Cromwell Polythene Team Finds 2500 Objects in 100m Area of Beach

Beach Cleaning Exercise for Recycle Week Highlights Plastic Litter Problems

Cromwell Polythene has undertaken a beach cleaning and litter surveying programme to mark Recycle Week, which started today and runs until 1 October. Results indicate recycling on the go needs improvement.

Image © Cromwell Polythene

Cromwell Polythene has undertaken a beach cleaning and litter surveying programme to mark Recycle Week, which started today and runs until 1 October. Results indicate recycling on the go needs improvement.

‘Recycling – It’s Worth It!’ is the message being shared for Recycle Week, so a team of 24 volunteers from Cromwell Polythene, took to their local beach at Filey on the North Yorkshire coast to measure the impact of waste and champion community recycling best practice.

The company, which specialises in the responsible sourcing and distribution of polythene products, noted that as well as being a waste resources that could be re-used or recycled, beach litter is a threat to marine wildlife, tourism and the fishing industry.

The team, which supplies polythene products to aid recycling, worked alongside organisers, the Marine Conservation Society and volunteers from the Yorkshire Wildlife Trust’s Living Seas Centre, to pick and mark collections of litter found on the beach. Unfortunately, the variety and condition of litter collected meant that it was not viable to recycle (too dirty or degraded).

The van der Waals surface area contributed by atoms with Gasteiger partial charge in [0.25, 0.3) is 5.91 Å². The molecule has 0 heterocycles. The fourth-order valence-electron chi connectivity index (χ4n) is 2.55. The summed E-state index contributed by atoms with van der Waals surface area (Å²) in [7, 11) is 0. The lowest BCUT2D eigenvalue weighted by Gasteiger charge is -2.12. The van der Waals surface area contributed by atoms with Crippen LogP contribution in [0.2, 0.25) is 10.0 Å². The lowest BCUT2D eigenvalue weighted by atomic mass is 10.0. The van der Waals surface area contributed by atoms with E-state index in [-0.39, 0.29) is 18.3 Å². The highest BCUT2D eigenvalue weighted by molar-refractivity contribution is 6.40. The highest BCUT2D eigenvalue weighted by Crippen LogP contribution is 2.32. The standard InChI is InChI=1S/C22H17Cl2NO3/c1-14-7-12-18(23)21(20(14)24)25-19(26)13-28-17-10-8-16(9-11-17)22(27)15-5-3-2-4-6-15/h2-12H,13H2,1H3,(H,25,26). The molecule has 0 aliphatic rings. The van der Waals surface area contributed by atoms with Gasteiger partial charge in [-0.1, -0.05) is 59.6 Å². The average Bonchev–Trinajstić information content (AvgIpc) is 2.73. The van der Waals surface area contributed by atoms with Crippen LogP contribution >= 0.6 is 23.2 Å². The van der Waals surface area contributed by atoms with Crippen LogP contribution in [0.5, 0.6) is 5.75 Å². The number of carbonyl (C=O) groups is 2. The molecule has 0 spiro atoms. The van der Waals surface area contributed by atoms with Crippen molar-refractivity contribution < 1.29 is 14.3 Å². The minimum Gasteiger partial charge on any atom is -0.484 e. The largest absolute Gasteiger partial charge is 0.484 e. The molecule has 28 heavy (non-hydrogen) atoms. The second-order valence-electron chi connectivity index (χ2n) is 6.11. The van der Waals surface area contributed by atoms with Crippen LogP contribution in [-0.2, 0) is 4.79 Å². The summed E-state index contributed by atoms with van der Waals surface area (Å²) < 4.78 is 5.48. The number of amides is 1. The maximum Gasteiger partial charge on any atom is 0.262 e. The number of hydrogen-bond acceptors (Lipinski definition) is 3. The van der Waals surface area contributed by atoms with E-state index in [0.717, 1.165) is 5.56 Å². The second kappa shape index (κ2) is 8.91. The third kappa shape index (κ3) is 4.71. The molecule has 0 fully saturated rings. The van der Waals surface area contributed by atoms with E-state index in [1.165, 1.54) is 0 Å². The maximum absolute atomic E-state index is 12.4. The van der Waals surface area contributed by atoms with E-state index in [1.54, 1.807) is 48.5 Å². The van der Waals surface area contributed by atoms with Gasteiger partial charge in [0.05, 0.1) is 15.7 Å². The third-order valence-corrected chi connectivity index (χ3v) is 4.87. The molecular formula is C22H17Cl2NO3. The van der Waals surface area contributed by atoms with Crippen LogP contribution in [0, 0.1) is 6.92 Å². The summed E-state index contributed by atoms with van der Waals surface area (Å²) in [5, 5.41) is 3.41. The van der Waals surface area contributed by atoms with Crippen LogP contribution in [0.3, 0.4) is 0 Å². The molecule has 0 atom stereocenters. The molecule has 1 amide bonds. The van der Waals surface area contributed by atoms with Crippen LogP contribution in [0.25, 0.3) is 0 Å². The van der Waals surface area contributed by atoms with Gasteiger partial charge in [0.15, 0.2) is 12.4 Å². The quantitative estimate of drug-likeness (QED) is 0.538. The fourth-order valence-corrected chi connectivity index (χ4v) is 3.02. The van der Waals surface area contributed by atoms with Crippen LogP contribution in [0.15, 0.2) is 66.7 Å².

In most cases, with hard plastics, the items could have been recycled if they had been placed for recycling immediately after use.

Results from Cromwell Polythene’s Recycle Week collection, conducted over a 100 metre radius of the beach showed the following levels of rubbish:

  • 243 plastic/polythene items including bottles, caps, cups, packets and party poppers. The majority of items were fragments of larger pieces. Only one plastic bag was recovered.
  • 19 rubber items including bits of balloon, pieces of dog balls and part of a flip flop
  • 4 cloth items including sacking, shoe lace and knickers
  • 44 paper and cardboard items including cartons, cigarette packets and cups
  • 24 wood items including cork, lolly sticks and chip forks
  • 14 metal items including cans, caps and foil wrappers
  • 20 glass items all from glass bottles
  • 6 items of pottery
  • 8 sanitary items including wet wipes, flossers and plasters
  • And last but not least… 4 bagged dog poos!

However, the company said that this is just the tip of the iceberg, with annual figures indicating there are nearly 2500 items of rubbish for every kilometre on a beach*. This litters comes from many sources – the public, fishing activities, sewage pipes and shipping, but it is all preventable.

“Our beach clean to mark Recycle Week revealed all manner of rubbish including wet wipes, metals, plastics and piping. It was interesting to see the quantity and variety of materials which society considers it’s OK to carelessly discard as litter,” said Cromwell Polythene’s managing director James Lee.

“We are striving to help our economy move away from the traditional linear model of using then disposing of these materials, to a more efficient system that retains the value of resources and keeps them circulating in the economy for longer,” he continued.

However, he added that the real issue is not with plastics themselves, but littering itself, which is a social behaviour problem.

“Measures like the expansion of recycling initiatives in public spaces will help more people to be able to recycle on the go,” he concluded.

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